- When the Target is NEUTRAL about the Yandere: A target that sees the Yandere as an acquaintance may be oblivious to the Yandere’s feelings initially, then either disgusted or attracted to the Yandere’s true nature later. These types of targets are usually vulnerable to fear and adopt the “fight, flight, or freeze” thought process. As the ultimate opportunist, the Yandere will take advantage of the way the target thinks and plot to isolate them as their sole possession in due time.
- When the Target LIKES the Yandere: A target that already fancies the Yandere will like them initially and then either terrified or lovestruck when their true nature is revealed. These targets are destined for tragedies with an internal conflict to deal with throughout the story. The Yandere will do their best to keep their target in the dark until it’s no longer a problem and the Yandere believes that ultimately they have the advantage.
Targets vary by thought and action, but the Yandere’s responses to the target must reflect their relationship as twisted in some aspects and genuine in others. Keep in Mind: No matter what kind of target your Yandere is after, the Yandere will put up a fight. Make sure your target will react appropriately to that.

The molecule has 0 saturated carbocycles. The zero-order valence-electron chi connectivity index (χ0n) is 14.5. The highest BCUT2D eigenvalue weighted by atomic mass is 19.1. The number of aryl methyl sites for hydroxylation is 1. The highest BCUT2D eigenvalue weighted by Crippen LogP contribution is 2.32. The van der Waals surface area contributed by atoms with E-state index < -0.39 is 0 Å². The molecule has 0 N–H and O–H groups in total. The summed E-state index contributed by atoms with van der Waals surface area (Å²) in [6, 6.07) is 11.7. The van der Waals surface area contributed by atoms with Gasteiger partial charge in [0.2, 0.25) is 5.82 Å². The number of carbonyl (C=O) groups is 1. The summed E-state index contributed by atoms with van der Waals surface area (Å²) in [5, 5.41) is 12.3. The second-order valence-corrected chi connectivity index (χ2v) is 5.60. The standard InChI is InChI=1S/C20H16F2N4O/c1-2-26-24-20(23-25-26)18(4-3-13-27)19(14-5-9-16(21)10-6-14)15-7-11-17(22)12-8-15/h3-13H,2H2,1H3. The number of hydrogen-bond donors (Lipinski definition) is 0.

- Yanderes: The Ultimate Die Hards: I’m sure you’ve noticed that Yanderes have a hard time dying. Their obsession makes them resilient and it’s very rare for a Yandere to allow themselves to be killed or kill themselves. What must be remembered is that a Yandere’s death is usually the climax of the story or a distinct part of resolution. The timing of their death is more impactful when it’s unpredictable and almost mistrusting. Keep in Mind: The Yandere’s death must have impact. Make sure their demise is believable, shocking, and perhaps even heartbreaking.
The "What if..." Section